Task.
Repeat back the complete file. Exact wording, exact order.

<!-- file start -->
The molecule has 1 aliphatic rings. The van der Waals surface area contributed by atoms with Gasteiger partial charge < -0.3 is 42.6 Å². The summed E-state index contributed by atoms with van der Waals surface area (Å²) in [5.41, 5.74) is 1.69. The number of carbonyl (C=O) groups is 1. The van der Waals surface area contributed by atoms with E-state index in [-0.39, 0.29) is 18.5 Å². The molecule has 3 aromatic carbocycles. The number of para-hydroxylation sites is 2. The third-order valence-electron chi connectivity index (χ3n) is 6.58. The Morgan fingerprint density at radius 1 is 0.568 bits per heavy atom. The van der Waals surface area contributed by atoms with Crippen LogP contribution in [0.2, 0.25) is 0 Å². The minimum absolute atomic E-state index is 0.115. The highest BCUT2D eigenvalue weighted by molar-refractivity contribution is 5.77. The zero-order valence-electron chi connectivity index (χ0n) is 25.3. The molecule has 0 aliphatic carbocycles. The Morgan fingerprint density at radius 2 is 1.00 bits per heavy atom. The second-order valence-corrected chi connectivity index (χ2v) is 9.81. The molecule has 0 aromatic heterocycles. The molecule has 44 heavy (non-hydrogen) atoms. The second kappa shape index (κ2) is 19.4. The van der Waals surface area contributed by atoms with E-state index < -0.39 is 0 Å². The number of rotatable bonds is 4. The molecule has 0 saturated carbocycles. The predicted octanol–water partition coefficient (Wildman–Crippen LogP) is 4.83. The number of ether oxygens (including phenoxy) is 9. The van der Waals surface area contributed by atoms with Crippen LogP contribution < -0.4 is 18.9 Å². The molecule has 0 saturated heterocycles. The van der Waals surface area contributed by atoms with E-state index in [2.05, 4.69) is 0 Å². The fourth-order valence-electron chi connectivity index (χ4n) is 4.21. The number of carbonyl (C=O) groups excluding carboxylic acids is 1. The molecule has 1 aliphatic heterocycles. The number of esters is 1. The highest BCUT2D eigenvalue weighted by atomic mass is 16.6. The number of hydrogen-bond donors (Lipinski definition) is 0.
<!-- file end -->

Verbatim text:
The molecule has 1 aliphatic rings. The van der Waals surface area contributed by atoms with Gasteiger partial charge < -0.3 is 42.6 Å². The summed E-state index contributed by atoms with van der Waals surface area (Å²) in [5.41, 5.74) is 1.69. The number of carbonyl (C=O) groups is 1. The van der Waals surface area contributed by atoms with E-state index in [-0.39, 0.29) is 18.5 Å². The molecule has 3 aromatic carbocycles. The number of para-hydroxylation sites is 2. The third-order valence-electron chi connectivity index (χ3n) is 6.58. The Morgan fingerprint density at radius 1 is 0.568 bits per heavy atom. The van der Waals surface area contributed by atoms with Crippen LogP contribution in [0.2, 0.25) is 0 Å². The minimum absolute atomic E-state index is 0.115. The highest BCUT2D eigenvalue weighted by molar-refractivity contribution is 5.77. The zero-order valence-electron chi connectivity index (χ0n) is 25.3. The molecule has 0 aliphatic carbocycles. The Morgan fingerprint density at radius 2 is 1.00 bits per heavy atom. The second-order valence-corrected chi connectivity index (χ2v) is 9.81. The molecule has 0 aromatic heterocycles. The molecule has 44 heavy (non-hydrogen) atoms. The second kappa shape index (κ2) is 19.4. The van der Waals surface area contributed by atoms with E-state index < -0.39 is 0 Å². The number of rotatable bonds is 4. The molecule has 0 saturated carbocycles. The predicted octanol–water partition coefficient (Wildman–Crippen LogP) is 4.83. The number of ether oxygens (including phenoxy) is 9. The van der Waals surface area contributed by atoms with Crippen LogP contribution < -0.4 is 18.9 Å². The molecule has 0 saturated heterocycles. The van der Waals surface area contributed by atoms with E-state index in [2.05, 4.69) is 0 Å². The fourth-order valence-electron chi connectivity index (χ4n) is 4.21. The number of carbonyl (C=O) groups excluding carboxylic acids is 1. The molecule has 1 aliphatic heterocycles. The number of esters is 1. The highest BCUT2D eigenvalue weighted by atomic mass is 16.6. The number of hydrogen-bond donors (Lipinski definition) is 0.